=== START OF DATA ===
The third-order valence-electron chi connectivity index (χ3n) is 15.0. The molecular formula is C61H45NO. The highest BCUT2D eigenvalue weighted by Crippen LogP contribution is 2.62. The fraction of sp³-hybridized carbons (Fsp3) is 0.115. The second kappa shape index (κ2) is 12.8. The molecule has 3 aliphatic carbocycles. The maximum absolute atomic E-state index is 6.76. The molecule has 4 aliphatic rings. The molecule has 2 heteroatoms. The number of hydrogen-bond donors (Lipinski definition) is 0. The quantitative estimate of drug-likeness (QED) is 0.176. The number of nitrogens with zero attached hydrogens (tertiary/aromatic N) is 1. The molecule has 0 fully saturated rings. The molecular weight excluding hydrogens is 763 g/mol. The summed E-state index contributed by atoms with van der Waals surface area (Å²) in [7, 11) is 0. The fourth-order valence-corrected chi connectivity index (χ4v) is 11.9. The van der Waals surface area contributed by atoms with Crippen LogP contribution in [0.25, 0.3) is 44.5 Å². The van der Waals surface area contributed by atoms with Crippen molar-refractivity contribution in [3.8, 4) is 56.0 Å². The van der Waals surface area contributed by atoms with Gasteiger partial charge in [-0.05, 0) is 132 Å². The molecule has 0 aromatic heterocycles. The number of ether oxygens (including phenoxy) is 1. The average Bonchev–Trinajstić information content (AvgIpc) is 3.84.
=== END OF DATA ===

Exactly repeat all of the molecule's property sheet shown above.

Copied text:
The third-order valence-electron chi connectivity index (χ3n) is 15.0. The molecular formula is C61H45NO. The highest BCUT2D eigenvalue weighted by Crippen LogP contribution is 2.62. The fraction of sp³-hybridized carbons (Fsp3) is 0.115. The second kappa shape index (κ2) is 12.8. The molecule has 3 aliphatic carbocycles. The maximum absolute atomic E-state index is 6.76. The molecule has 4 aliphatic rings. The molecule has 2 heteroatoms. The number of hydrogen-bond donors (Lipinski definition) is 0. The quantitative estimate of drug-likeness (QED) is 0.176. The number of nitrogens with zero attached hydrogens (tertiary/aromatic N) is 1. The molecule has 0 fully saturated rings. The molecular weight excluding hydrogens is 763 g/mol. The summed E-state index contributed by atoms with van der Waals surface area (Å²) in [7, 11) is 0. The fourth-order valence-corrected chi connectivity index (χ4v) is 11.9. The van der Waals surface area contributed by atoms with Crippen LogP contribution in [0.25, 0.3) is 44.5 Å². The van der Waals surface area contributed by atoms with Crippen molar-refractivity contribution in [3.8, 4) is 56.0 Å². The van der Waals surface area contributed by atoms with Gasteiger partial charge in [-0.05, 0) is 132 Å². The molecule has 0 aromatic heterocycles. The number of ether oxygens (including phenoxy) is 1. The average Bonchev–Trinajstić information content (AvgIpc) is 3.84.